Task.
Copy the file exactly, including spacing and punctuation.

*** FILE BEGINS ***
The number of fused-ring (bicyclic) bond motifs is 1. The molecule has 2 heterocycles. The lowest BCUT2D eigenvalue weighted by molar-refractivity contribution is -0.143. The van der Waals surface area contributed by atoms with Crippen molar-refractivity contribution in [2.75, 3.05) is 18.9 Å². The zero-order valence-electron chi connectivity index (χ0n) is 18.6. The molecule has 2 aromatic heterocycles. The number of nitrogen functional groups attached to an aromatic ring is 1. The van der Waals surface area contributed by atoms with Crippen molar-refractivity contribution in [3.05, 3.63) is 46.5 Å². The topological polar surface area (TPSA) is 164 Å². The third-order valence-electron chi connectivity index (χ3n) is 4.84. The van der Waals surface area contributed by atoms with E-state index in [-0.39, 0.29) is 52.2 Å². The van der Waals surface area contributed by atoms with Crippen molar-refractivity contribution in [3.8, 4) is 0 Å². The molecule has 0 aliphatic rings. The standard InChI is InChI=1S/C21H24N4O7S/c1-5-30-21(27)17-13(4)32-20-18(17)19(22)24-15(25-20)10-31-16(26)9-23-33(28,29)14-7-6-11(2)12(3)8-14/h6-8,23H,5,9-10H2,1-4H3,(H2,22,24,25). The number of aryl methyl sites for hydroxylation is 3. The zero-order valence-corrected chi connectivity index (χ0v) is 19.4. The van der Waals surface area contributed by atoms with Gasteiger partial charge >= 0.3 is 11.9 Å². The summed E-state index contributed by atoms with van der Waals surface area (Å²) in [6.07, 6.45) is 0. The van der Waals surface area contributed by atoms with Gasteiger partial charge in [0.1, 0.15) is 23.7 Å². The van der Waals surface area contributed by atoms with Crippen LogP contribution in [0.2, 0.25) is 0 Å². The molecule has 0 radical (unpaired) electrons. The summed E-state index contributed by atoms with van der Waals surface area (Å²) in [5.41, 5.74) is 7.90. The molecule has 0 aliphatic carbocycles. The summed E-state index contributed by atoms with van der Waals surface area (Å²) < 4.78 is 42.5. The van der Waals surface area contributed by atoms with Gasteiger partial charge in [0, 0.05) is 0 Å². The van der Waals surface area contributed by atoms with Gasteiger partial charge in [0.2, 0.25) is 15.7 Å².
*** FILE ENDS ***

The number of fused-ring (bicyclic) bond motifs is 1. The molecule has 2 heterocycles. The lowest BCUT2D eigenvalue weighted by molar-refractivity contribution is -0.143. The van der Waals surface area contributed by atoms with Crippen molar-refractivity contribution in [2.75, 3.05) is 18.9 Å². The zero-order valence-electron chi connectivity index (χ0n) is 18.6. The molecule has 2 aromatic heterocycles. The number of nitrogen functional groups attached to an aromatic ring is 1. The van der Waals surface area contributed by atoms with Crippen molar-refractivity contribution in [3.05, 3.63) is 46.5 Å². The topological polar surface area (TPSA) is 164 Å². The third-order valence-electron chi connectivity index (χ3n) is 4.84. The van der Waals surface area contributed by atoms with E-state index in [-0.39, 0.29) is 52.2 Å². The van der Waals surface area contributed by atoms with Crippen molar-refractivity contribution in [3.8, 4) is 0 Å². The molecule has 0 aliphatic rings. The standard InChI is InChI=1S/C21H24N4O7S/c1-5-30-21(27)17-13(4)32-20-18(17)19(22)24-15(25-20)10-31-16(26)9-23-33(28,29)14-7-6-11(2)12(3)8-14/h6-8,23H,5,9-10H2,1-4H3,(H2,22,24,25). The number of aryl methyl sites for hydroxylation is 3. The zero-order valence-corrected chi connectivity index (χ0v) is 19.4. The van der Waals surface area contributed by atoms with Gasteiger partial charge >= 0.3 is 11.9 Å². The summed E-state index contributed by atoms with van der Waals surface area (Å²) in [6.07, 6.45) is 0. The van der Waals surface area contributed by atoms with Gasteiger partial charge in [0.1, 0.15) is 23.7 Å². The van der Waals surface area contributed by atoms with Crippen LogP contribution in [0.2, 0.25) is 0 Å². The molecule has 0 radical (unpaired) electrons. The summed E-state index contributed by atoms with van der Waals surface area (Å²) in [5.41, 5.74) is 7.90. The molecule has 0 aliphatic carbocycles. The summed E-state index contributed by atoms with van der Waals surface area (Å²) < 4.78 is 42.5. The van der Waals surface area contributed by atoms with Gasteiger partial charge in [0, 0.05) is 0 Å². The van der Waals surface area contributed by atoms with Gasteiger partial charge in [0.2, 0.25) is 15.7 Å².